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Lupu, Tuttle, and Singling Out Religion, Andrew Koppelman
(September 14, 2016)

Introduction:

In this essay, Koppelman reviews Secular Government, Religious People by Ira C. Lupu and Robert W. Tuttle. Lupu and Tuttle offer a timely examination of how and where religious liberty and American law intersect. Koppelman offers his take and places the book within the scholarship on religious liberty.


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What Lurks Below Beckles, Leah M. Litman and Shakeer Rahman
(November 2, 2016)

Introduction:

In this essay, Litman and Rahman argue that if the Supreme Court grants habeas relief in this month’s Beckles v. United States, then it should spell out certain details about where a Beckles claim comes from and who such a claim benefits. Those details are not essential to the main question raised in the case, but the federal habeas statute...


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Submissions from 2015

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Restoring the Fact/Law Distinction in Patent Claim Construction, J. Jonas Anderson and Peter S. Menell
(April 20, 2015)

Introduction:

Two decades ago, the Supreme Court sought to promote more effective, transparent patent litigation in Markman v. Westview Instruments by ruling that “the construction of a patent, including terms of art within its claim, is exclusively within the province of the court.” In so doing, the Court removed interpretation of patent claims from the black box of jury deliberations by...


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The Curious Case of Cell Phone Location Data: Fourth Amendment Doctrine Mash-Up, Monu Bedi
(October 29, 2015)

Introduction:

In the essay, Professor Bedi discusses a prominent issue in Fourth Amendment jurisprudence: whether an individual's cell phone location data is constitutionally protected. The emergence of this data and law enforcement's attempts to utilize it have raised new questions about the reach of the third-party and public disclosure doctrines, which have traditionally rendered the Fourth Amendment inapplicable to seemingly similar...


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Hidden Racial Bias: Why We Need to Talk with Jurors About Ferguson, Patrick C. Brayer
(February 23, 2015)

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The Ferguson v. JONAH Verdict and a Path Towards National Cessation of Gay-to-Straight "Conversion Therapy", Peter R. Dubrowski
(December 31, 2015)

Introduction:

In the essay, Dubrowski analyzes Ferguson v. JONAH, a landmark 2015 decision in which a New Jersey court held --- for the first time --- that homosexuality is not a disease or mental disorder as a matter of law. Based on this pretrial ruling, a civil jury unanimously found JONAH (a conversion therapy clinic) its co-directors and its chief counselor...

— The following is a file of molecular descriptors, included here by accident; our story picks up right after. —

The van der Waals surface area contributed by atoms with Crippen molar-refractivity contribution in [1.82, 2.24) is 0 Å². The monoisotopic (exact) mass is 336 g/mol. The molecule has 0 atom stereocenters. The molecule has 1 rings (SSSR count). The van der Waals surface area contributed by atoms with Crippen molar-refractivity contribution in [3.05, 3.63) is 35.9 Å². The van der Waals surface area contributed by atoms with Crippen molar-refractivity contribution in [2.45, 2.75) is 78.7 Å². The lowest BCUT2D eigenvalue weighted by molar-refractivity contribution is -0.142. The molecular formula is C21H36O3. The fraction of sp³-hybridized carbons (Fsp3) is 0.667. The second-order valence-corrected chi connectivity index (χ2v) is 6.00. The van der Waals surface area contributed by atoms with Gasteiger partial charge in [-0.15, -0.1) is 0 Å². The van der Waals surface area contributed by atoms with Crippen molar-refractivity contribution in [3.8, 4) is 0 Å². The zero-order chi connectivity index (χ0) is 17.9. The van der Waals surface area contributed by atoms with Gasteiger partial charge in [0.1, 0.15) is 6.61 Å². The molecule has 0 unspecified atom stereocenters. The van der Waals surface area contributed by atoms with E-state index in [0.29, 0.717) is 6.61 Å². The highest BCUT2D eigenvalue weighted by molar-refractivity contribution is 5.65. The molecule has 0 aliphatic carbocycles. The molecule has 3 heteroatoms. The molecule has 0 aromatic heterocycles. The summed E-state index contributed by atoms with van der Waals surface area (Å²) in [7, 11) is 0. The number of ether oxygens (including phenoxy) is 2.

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The #Ferguson Effect: Opening the Pandora’s Box of Implicit Racial Bias in Jury Selection, Sarah Jane Forman
(February 23, 2015)

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SOX on Fish: A New Harm of Overcriminalization, Todd Haugh
(January 29, 2015)

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The Value of Uncertainty, Cathy Hwang and Benjamin P. Edwards
(August 17, 2015)

Introduction:

In the aftermath of the financial crisis, the federal courts have heard arguments in contract disputes involving billions of dollars worth of securitized financial products—yet it is not clear that the federal courts have subject matter jurisdiction over these cases. In this Essay, we advance possible explanations for why parties to default disputes do not raise this possible jurisdictional defect.


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Race Matters in Jury Selection, Peter A. Joy
(February 23, 2015)

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Who Are You Calling Irrational?, Aneil Kovvali
(October 5, 2015)

Introduction:

In the review, Kovvali discusses and critiques certain philosophical underpinnings of "nudges." Nudges are small interventions that change the context in which decisions are made, thus encouraging individuals to make specific choices. Using an analogy to voting paradoxes, Kovvali shows that nudges exploit a type of irrationality that results when citizens attempt to reconcile inconsistent objectives, and concludes that while...


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The Intratextual Independent “Legislature” and the Elections Clause, Michael T. Morley
(January 19, 2015)

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The Intratextual Independent “Legislature” and the Elections Clause, Michael T. Morley
(January 19, 2015)

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Prosecuting Online Threats After Elonis, Michael Pierce
(October 20, 2015)

Introduction:

In the essay, Mr. Pierce discusses what, exactly, the government must prove before it can, consistent with the First Amendment, prosecute someone who posts threatening messages on Facebook. Last Term, a divided Court wrestled with this issue in Elonis v. United States, reversing the defendant's conviction but leaving an important question unanswered: does the government need to prove that a...


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Crazy in Alabama: Judicial Process and the Last Stand Against Marriage Equality in the Land of George Wallace, Howard M. Wasserman